utterances of the great prophet in the light of ancient scriptures of India especially the Vedanta. He used to explain the difficult themes of ancient Sastras, particularly the Vedanta, in simple terms with the help of homely parables and illustrations to his audiences who were comprised of his contemporary stalwarts like Iswarchandra Vidyasagar, Keshab Chandra Sen, Girish Chandra Ghosh as well as his large number of disciples both literate and illiterate. The utterances of Sri Ramakrishna were in no way the product of his intellectual cognition as he himself was said to be illiterate; they were rooted in his direct spiritual experience..

Sri Ramakrishna’s teachings based as they are on the strength of his indubitable spiritual experiences and firm conviction were largely on metaphysical and religious issues like Brahman, God, self, world, Avatara or incarnation, religion, the end of human life and his views on these issues uniquely differed even from the Vedantins, like Sankara and Ramanuja, with whom he maintained a close proximity to them while expressing his views on the above-mentioned issues. Apart from his views on deep philosophical issues that are mentioned above, his instructions to his followers on various issues relating to their practical spiritual life are significantly relevant even today and deserve our reflection. He never seems to make any conscious effort to build the philosophical systems like those of Sankara and Ramanuja, but his views expressed in the layman’s terms point to the architecture of a school of philosophy which has been designated by later scholars as Neo-vedantism. Besides being deeply philosophic in his utterances his role as a public educator on spirituality and religion has come to be widely acclaimed all around.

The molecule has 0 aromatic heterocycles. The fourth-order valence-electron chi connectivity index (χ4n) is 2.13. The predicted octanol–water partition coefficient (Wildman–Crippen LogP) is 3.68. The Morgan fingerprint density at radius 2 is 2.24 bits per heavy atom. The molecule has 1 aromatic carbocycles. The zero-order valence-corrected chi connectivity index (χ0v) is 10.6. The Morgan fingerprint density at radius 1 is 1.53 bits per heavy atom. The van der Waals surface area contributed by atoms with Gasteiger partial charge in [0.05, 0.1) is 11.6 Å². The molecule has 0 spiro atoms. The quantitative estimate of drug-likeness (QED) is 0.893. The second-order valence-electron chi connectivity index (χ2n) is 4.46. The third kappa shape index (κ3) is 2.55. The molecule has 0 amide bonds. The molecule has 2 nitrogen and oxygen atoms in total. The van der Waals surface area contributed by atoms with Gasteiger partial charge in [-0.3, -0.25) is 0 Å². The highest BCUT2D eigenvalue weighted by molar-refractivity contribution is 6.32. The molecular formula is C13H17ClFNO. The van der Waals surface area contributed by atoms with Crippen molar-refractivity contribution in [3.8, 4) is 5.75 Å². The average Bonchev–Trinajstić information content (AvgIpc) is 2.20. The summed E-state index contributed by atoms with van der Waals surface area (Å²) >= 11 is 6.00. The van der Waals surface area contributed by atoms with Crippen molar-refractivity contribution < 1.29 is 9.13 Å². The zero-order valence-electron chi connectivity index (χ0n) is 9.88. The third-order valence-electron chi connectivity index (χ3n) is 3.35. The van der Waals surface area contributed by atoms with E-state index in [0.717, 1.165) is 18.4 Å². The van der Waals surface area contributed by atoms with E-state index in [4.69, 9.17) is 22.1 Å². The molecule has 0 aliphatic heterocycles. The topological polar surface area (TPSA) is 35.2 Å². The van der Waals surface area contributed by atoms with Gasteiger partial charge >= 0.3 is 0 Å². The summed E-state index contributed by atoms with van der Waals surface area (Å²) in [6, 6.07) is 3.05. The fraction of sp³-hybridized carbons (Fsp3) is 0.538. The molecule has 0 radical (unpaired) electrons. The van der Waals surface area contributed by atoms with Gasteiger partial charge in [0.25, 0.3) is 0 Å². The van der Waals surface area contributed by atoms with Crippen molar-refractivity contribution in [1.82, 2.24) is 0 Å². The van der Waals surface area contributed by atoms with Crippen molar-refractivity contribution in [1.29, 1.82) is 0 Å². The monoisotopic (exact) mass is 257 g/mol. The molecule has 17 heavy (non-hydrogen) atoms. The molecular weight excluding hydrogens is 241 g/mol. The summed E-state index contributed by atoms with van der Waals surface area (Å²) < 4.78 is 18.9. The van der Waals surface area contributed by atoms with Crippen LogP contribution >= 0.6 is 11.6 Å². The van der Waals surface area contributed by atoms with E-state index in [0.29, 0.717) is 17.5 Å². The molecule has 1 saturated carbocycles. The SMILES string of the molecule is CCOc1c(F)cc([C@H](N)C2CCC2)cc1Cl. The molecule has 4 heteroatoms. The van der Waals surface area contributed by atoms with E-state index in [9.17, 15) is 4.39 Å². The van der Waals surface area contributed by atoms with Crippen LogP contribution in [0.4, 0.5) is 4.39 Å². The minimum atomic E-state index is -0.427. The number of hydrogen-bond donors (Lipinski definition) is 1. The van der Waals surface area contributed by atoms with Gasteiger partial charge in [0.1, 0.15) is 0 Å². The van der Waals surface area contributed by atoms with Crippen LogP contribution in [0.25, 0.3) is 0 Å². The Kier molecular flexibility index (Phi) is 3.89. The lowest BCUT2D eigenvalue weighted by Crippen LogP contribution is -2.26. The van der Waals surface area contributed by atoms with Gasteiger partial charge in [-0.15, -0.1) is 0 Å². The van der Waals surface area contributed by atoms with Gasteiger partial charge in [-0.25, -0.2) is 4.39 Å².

It would be relevant to outline some of his salient views on core philosophical issues that are relevant even today and deserve our serious reflections.